Fall is upon us, bringing the final triathlons of the season along with cooler weather. A few short weeks ago, triathletes were only concerned about keeping cool, but Autumn is a fickle mistress. This time of year, you should be prepared for everything from frosty mornings to mid-summer heat, quite possibly over the course of a single race.

Cold weather triathlons present an optimization problem: how little time can you spend putting on clothes without getting cold enough to compromise your race. Here are my criteria for cold weather triathlon gear:

  1. Easy to put on. Many a race has been won or lost in the transition area. Also, trying to wrestle on gear on the bike as you zigzag through throngs of riders is a bad idea.
  2. Easy to take off.  It’s not uncommon for temperatures to climb 10 degrees or more over the course of a morning.
  3. Disposable. Individual definitions of “disposable” gear will vary (see #4). If you ditch gear during the race, make sure you do it at an aid station. Littering is not only morally reprehensible, but it could also earn you a big fat DQ.
  4. Inexpensive. My parents chide me for being “pathologically cheap”. I prefer “thrifty”. I’m certainly not one to rush out and buy a whole new racing wardrobe based on a nasty weather forecast.

People’s cold weather needs vary tremendously. Like two guys on my university cross-country team, one who was always dressed for an Everest summit attempt and the other who sported a singlet until January. Here are three tricks for chilly triathlons.

1. Stock up on stockings!
Find a pair of stockings that fit snugly over your arms. Cut off the waist and feet and roll the stockings into rings. These take a few seconds to slip over your wrists and roll up your arms in transition or on the bike. Just make sure you put them on the right direction to roll up your arms. This is much quicker than tugging them over wet arms and warmer than damp clothes worn under your wetsuit.

Actual arm warmers also do the trick, but they can be harder to roll up and painful to toss away, especially if they are the sweat-wicking-graduated-compression-organic-lambswool variety that triathletes favour.

The gloves go on in transition and the stockings get rolled up on the bike. These gloves are super cheap at gardening supply stores. Pro tip: only the back is effective for snot wiping.

If you are using arm warmers, you are likely also putting on gloves. My system is to place the stocking rings over the cuffs of the gloves. I put on the gloves and rings together in transition and roll up the stockings once I’m out on the bike. My favourite gloves for racing are cheap (i.e. disposable, if need be), generic work gloves. The grippy, rubberized palms make for confident braking and shifting.

Note: If you are a male who is uncomfortable shopping for women’s hosiery, consider raiding your wife/girlfriend/mom’s undergarment drawer. But be warned; That situation could get way more awkward than any shopping trip.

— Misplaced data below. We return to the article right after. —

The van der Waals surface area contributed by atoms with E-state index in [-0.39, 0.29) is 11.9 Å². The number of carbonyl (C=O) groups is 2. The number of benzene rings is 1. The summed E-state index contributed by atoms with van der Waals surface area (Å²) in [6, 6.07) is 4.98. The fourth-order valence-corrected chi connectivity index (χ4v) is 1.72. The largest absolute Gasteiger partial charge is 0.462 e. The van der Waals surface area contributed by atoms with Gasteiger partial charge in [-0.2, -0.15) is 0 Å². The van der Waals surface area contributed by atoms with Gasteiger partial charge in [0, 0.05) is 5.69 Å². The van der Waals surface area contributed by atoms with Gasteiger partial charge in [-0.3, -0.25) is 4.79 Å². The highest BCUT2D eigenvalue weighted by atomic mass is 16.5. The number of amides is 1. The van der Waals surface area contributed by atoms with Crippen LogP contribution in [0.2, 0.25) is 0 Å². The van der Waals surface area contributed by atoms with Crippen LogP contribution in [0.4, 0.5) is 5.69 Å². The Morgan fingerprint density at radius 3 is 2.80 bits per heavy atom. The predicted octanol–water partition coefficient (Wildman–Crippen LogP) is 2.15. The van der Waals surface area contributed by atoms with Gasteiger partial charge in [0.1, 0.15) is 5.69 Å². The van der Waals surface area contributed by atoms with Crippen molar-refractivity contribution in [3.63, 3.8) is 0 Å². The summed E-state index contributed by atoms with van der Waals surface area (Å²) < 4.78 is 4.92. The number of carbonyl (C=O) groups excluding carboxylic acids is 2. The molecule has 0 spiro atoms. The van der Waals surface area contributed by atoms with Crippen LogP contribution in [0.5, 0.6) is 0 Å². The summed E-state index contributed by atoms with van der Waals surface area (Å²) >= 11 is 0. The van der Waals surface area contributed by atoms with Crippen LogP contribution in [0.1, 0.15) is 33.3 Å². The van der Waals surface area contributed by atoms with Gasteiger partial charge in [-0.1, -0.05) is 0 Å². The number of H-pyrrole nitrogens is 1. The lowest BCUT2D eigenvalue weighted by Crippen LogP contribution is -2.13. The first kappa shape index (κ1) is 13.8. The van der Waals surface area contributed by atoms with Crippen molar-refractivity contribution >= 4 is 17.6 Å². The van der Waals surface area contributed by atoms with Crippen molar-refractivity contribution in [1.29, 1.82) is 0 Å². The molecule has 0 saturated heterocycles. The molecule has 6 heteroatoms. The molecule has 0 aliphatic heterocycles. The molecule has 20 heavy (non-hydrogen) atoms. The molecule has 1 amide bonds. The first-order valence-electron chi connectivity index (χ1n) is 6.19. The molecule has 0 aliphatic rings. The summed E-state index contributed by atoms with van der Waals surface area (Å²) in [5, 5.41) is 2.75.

Black is boring. Spice up your getup with a loud colour or pattern. Leopard print is the new black!

2. “Hypoventilate” your gear!
All those ventilation holes in your helmet and bike shoes are a boon in the heat, but a liability when the mercury plummets. A simple, cheap solution is to cover them with tape. Clear packing tape does the job quite well. Taping over your helmet vents may even improve your bike split a tiny bit due to improved aerodynamics!

You don’t want to get cold feet—of any kind—at a triathlon. Cover any holes or mesh in your bike shoes with tape. Remember: tape toes for toasty tootsies.

If you’re using a standard road helmet, you can even stretch a bathing cap over the entire helmet. This also makes an excellent poor man’s aero helmet. You may have to endure funny looks and snickering, but the crushed dreams of your rivals are a potent salve for wounded pride.

As a hardcore aero-weenie, I keep my helmet taped all the time!

3. Get Space Age!
Pick up a space blanket (aka Mylar/emergency blanket). They are available for a few bucks at any outdoors store. Cut out a piece the shape of your torso and tuck it under your trisuit/jersey before you put on your wetsuit. Use multiple layers for extra warmth. You can wrap your entire torso, but you’ll find that the chest is the key heat loss area. The material can be a little crinkly at first, but you’ll soon forget it’s there and it really cuts the wind chill.

For very cold races, pro triathletes have even been known to keep their wetsuits on during the ride. This strategy is probably not advisable unless you have a wetsuit sponsor or money to burn. I’m sure that more than a few befuddled noobs have also found themselves in this position.

Pro triathlete Matty Reid en route to winning 70.3 Boise in 2012.

But for extremely cold races, this is really your only option:

This product has not been wind tunnel tested.

Do you have any cold weather racing tips to share? Join the conversation on Facebook, Twitter or in the comments below.